Saturday, February 8, 2014


Tesco Hudl
A great all-rounder with a spritely processor and 242ppi HD screen, but it has a smeary feel and lags behind the Nexus and Asus for colour and motion. The 3MP cam isn’t much good either. It’s a decent tab with Clubcard-boosting skills, but not quite the best for the price.
£120 (16GB) /

Google Nexus 7
The Nexus makes everything look sharper and more vibrant than it does on lowlier slates. It’s also lovely to hold, with a new, grippy back and even the camera takes decent shots. Our only complaint is that the power button can be a bit hard to find. Seriously, that’s it.
£200 (16GB) /

Asus MeMO Pad HD 7
Creaky plastic build aside, the MeMO plays a clever hand. The screen has excellent viewing angles and colours, while the 5MP cam is surprisingly capable. Performance isn’t perfect, but we can forgive a few stutters. Feels good, lasts for ages and only costs a handful of beans.
£100 (16GB)/

The Wikipad is a pocketable 7in tabletwithabeastofacontroller to slot it into. Compatible games get an injection of fun, but its screen is lacklustre alongside theNexus,anditmotorsthrough its battery. It’s immersive Android fun, but £250 is too much for what it does.
£250 (16GB) /

Tuesday, January 21, 2014

Free Android Apps: News Readers


There's so much to read online that it can be tough to decide what to dick on next. Zite fixes this by learning what you like to read and pulling suggested stories into one place. it's the perfect app for weekend morning.s, giving you an overview of what's going an in the world and digging up intriguing stories at the touch of a button. Its like a personalised magazine made by people who know you well and want to keep you happy.

The app lets you select a few topic categories, then tracks what you read, suggesting similar stories and topics. You can give stories a thumbs up or down to get more or less of the same, and if you particularly dislike a certain publisher, you can block there - that's right, imagine a world without The Guardian/Daily Mail (delete as required).

Zite also pulls in content from blogs and other fringe news sources, offering a wider selection of viewpoints and chances to serendipitously stumble across something not normally on your reading list. Articles you like are easy to share or save for later reading including offline.

Most stories are pulled directly into the app, with Zite reflowing the text and images cleanly and stripping out ads and other guff. You can also adjust the font and other settings to make it easier to read on your device of choice. Not all publishers allow their content to be pulled in, however, meaning every now and then you're yanked out of Zite and onto a web page: a warning message would be nice.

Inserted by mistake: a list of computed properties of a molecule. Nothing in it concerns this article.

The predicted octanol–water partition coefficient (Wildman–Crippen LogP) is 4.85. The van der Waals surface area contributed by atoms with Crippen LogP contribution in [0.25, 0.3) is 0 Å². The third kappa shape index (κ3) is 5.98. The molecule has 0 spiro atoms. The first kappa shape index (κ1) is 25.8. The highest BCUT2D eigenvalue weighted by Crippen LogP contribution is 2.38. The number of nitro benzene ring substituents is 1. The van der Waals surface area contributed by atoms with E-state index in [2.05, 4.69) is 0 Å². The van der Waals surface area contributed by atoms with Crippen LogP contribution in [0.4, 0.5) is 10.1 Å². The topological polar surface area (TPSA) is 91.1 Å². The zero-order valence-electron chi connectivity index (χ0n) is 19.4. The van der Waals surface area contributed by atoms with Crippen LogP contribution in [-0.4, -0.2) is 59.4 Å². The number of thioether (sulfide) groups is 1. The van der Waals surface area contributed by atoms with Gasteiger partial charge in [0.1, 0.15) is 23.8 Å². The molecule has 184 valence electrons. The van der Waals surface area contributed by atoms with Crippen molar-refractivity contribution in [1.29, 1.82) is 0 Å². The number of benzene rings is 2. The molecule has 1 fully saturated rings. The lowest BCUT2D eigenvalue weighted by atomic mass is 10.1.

Pocket is the opposite of zite, allowing you to save articles you find online to read later. If you're scrolling through Twitter, for example, rather than clicking "favourite" to bookmark it, click the Pocket icon to save it to the app. Pocket pulls in the text and photos, stripping out the rest for easier reading, and saves it for offline access.

Perhaps the best feature of Pocket is the way it connects to your browser. As you go about your day at your desk, dick the Pocket extension to save interesting stories; they'll be sent to your tablet or smartphone ready to read on your commute home - even if your travels take you offline. Pocket can also be used to bookmark videos, although YouTube doesn't support of fline viewing.

The app integrates with Zite and other suggestion tools, too, letting you save the stories they turn up.


Digg's app isn't so concerned with what you want to read, instead highlighting articles and videos that are trending - the "must-reads" everyone else is talking about.

Of course, much of that content you probably won't be interested in, so you can fine-tune it by selecting topics from art to technology to warfare. You can also choose specific sources - we highly recommend  - which lets you mix popular stories with those you normally check when you're online. You can also connect social accounts to share stories you find., and use boaiariarking tools - including Pocket (see left) - to save them for later.

Content can be read directly from the publisher's website or pulled into a stripped
down, easier-ta-read format. Digg's app is a beautiful-looking return to form for the classic website.

Monday, January 20, 2014

New Android App: Zombies Run!

"Zombies detected!" Ft really shouldn't work, but somehow you'll come to crave and dread those two words as they trigger yet another 30-second sprint for survival. The fact that youell obey probably says more about the addictive challenge of run-tracking apps than it does about the voice acting in Zombies, Run!, but there's no denying its popularity: half-a-million runners enjoy their One Direction interspersed with the wanton slaughter of zombies.

Sunday, January 19, 2014

Free App for iOS and Android: Google Maps

Google Maps remains the best choice for planning quick journeys, with routes incorporating car, bus, the Tube, train, tram, bike and foot. Google is stunningly accurate when it comes to finding destinations, too. With the best satellite views and turn-by-turn navigation thrown in for free, it isn't hard to see why it the first app most of us install on new smartphones.